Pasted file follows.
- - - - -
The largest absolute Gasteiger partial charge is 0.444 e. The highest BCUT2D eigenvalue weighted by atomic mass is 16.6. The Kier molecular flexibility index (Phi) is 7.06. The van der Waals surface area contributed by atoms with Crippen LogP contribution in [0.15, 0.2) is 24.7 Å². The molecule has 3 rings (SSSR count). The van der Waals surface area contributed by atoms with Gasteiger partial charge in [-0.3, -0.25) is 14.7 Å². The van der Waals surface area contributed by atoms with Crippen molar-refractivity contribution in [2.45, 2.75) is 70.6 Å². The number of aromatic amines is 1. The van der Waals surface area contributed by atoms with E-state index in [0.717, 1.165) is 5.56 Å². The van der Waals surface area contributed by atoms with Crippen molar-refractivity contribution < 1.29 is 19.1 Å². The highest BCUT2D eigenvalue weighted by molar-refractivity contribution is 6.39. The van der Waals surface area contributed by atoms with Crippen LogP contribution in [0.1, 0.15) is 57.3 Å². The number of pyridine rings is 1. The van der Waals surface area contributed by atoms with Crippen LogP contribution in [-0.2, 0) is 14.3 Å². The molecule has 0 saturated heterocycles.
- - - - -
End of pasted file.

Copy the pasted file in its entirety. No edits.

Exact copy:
The largest absolute Gasteiger partial charge is 0.444 e. The highest BCUT2D eigenvalue weighted by atomic mass is 16.6. The Kier molecular flexibility index (Phi) is 7.06. The van der Waals surface area contributed by atoms with Crippen LogP contribution in [0.15, 0.2) is 24.7 Å². The molecule has 3 rings (SSSR count). The van der Waals surface area contributed by atoms with Gasteiger partial charge in [-0.3, -0.25) is 14.7 Å². The van der Waals surface area contributed by atoms with Crippen molar-refractivity contribution in [2.45, 2.75) is 70.6 Å². The number of aromatic amines is 1. The van der Waals surface area contributed by atoms with E-state index in [0.717, 1.165) is 5.56 Å². The van der Waals surface area contributed by atoms with Crippen molar-refractivity contribution < 1.29 is 19.1 Å². The highest BCUT2D eigenvalue weighted by molar-refractivity contribution is 6.39. The van der Waals surface area contributed by atoms with Crippen LogP contribution in [0.1, 0.15) is 57.3 Å². The number of pyridine rings is 1. The van der Waals surface area contributed by atoms with Crippen LogP contribution in [-0.2, 0) is 14.3 Å². The molecule has 0 saturated heterocycles.